In the story of the Faraway Tree, there were many opportunities for the children to show kindness and collaboration. Throughout their time at the Pre-Prep, our children get these experiences. Just this year, the residential to Cliffe House, the enterprise fair, the Feel Good Fridays, our Little Leaders programme and many other areas of the curriculum have allowed the children to showcase these. Year 1 showed care and collaboration during wow week by caring for the Wolf while Year 2 showed passion and enthusiasm for ensuring Abe and Alba returned to their story book.
Always make time to enjoy the journey as much as the satisfaction of reaching the destination. Everyone is scared sometimes but real courage and resilience is facing those fears, stepping into the unknown and trying to find the positives in every learning experience.
Value the importance of learning from mistakes, laughing at your failures and believing that with each new challenge or barrier you overcome, you are stronger and more able to achieve your goal. The children have embraced our behaviour curriculum this year – understanding the STEPS to politeness and the importance of LISTENing to others. They also understand how to move between the zones of regulation and manage their own big feelings.
The Faraway Tree is a story about adventure, about never knowing what may happen next and embracing the messy, often chaotic journey of life. We never know what ‘land’ we may face and how we may react but as Charles R Swindoll said, and we regularly remind the children,
“Life is 10% what happens to us, and 90% how we react”.
It is a story about the value of life’s experiences which help us grow in creating new beliefs and attitudes.
We see ourselves in the Pre-Prep as a little bit like the tree.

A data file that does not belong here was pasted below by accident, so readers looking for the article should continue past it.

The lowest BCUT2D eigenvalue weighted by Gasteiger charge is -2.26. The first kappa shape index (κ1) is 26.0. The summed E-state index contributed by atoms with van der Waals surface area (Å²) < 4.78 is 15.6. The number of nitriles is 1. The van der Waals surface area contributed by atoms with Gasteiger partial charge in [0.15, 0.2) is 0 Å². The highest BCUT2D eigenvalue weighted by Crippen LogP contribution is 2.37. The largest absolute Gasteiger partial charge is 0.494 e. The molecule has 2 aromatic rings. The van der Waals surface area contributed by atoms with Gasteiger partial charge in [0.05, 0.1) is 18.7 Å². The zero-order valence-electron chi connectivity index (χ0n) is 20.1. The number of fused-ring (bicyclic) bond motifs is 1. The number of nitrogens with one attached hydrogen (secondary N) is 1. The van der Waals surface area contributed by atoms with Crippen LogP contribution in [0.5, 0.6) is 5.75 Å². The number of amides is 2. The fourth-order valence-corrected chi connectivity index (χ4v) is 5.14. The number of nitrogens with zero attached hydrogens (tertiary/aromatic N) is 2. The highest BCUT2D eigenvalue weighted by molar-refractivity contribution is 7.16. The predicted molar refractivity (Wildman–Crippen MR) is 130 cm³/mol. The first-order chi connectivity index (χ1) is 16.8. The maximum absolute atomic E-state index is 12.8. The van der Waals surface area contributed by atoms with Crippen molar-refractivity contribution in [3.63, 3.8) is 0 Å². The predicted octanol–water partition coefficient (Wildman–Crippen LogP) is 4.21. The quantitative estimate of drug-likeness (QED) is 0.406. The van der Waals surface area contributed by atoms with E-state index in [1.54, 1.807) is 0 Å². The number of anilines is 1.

We know the children already possess so many skills and talents, our job is to nurture these, to show them the different worlds they may encounter and allow the children to see their own skills and talents and give them opportunities for them to develop, understanding how they react in different environments.
Therefore, my final wish for our children is this…
Climb those trees, embrace each new opportunity you encounter and remember, if all else fails and life is difficult, you can go anywhere in a book and reading offers such exciting adventures.
Our motto at the Pre-Prep is ‘where big futures start’. A future doesn’t lie ahead of you waiting to happen – so climb that ladder, scale that tree, be more snowdrop (our children l know what that means) and be prepared to stand up for what you want and what is right.
The last message I would like to pass on, from the story, is to be thankful for what you have and always be kind. Life is like the faraway tree, you find different lessons at different times of life.
“You simply never know what is going to happen”.
Other people’s journey may look different from yours, they may appear luckier and seemingly drop into different lands more fortunately than you. Don’t compare yourself to anyone else, just be the best you can be.